Announcement by the High Representative
Finally – a law against genocide denial in Bosnia (Press Release)
The High Representative for Bosnia and Herzegovina, the Austrian Valentin Inzko, has announced a long overdue law against the denial of genocide crimes. In a press interview a few days ago, he confirmed that he is planning to use his so-called "Bonn powers" for this purpose if the country's parliament is not willing to pass an according law on its own accord soon. Serbian politicians have been trying to prevent such a law for years. "Throughout the past 25 years, the survivors of the crimes and the relatives of the victims have been waiting for an initiative to finally make the denial of genocide crimes a punishable offence," explained Jasna Causevic, expert on genocide prevention and the Responsibility to Protect at the Society for Threatened Peoples (STP). "This step is crucial for peace in Bosnia and for the future of the country. On the 26th anniversary of the Srebrenica massacre – July 11, 2021 – it will hopefully no longer be allowed to claim that this mass murder did not take place."
Genocide denial is widespread, particularly in the Serb-dominated Republika Srpska. "There, Serbian children are taught an imaginary version of the story at school. Completely distorted myths of heroes and victims are passed on to the next generation," Causevic criticized. "Convicted war criminals are openly worshipped in the Serbian part of Bosnia, state institutions are named after them and monuments are erected for them – but memorials for the victims are prevented. Under these conditions, there can be no lasting reconciliation. On the contrary: We will most likely see even more violence."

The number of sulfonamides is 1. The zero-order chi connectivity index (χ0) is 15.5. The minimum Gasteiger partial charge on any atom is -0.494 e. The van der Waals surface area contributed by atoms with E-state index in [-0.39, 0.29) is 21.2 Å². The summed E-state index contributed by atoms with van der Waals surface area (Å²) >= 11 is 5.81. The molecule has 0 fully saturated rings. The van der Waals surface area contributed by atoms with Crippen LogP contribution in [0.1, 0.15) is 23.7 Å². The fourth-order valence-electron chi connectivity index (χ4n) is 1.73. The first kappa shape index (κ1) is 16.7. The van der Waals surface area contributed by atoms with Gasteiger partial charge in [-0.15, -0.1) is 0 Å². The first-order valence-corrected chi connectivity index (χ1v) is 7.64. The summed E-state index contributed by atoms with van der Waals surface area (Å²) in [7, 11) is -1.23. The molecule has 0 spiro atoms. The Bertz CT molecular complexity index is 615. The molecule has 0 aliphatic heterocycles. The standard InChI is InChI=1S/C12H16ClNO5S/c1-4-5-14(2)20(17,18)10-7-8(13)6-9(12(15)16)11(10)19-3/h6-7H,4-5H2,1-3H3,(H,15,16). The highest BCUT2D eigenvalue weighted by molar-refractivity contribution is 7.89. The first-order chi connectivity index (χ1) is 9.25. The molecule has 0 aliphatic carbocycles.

A legal regulation, similar to the ban on Holocaust denial in Germany and Austria, is not only a matter of justness. Reconciliation and peace are to be seen as crucial prerequisites for the further development of Bosnia. The country is striving to become a member of the European Union and NATO. "Bosnia still has a lot of work to do on this path. However, the necessary reforms in public administration and the fight against corruption and organized crime are being blocked by the Republika Srpska, of all places," Causevic emphasized, adding that it is due to the Dayton Peace Agreement that the Republika Srpska is able to do so.
The Dayton Peace Agreement, which formally ended the war in Bosnia, celebrated its 25th anniversary a few days ago. On this occasion, the STP published a memorandum that analyzes the massive deficits of the agreement and its effects on the present. The STP's memorandum on the situation 25 years after Dayton (in German language) can be found here.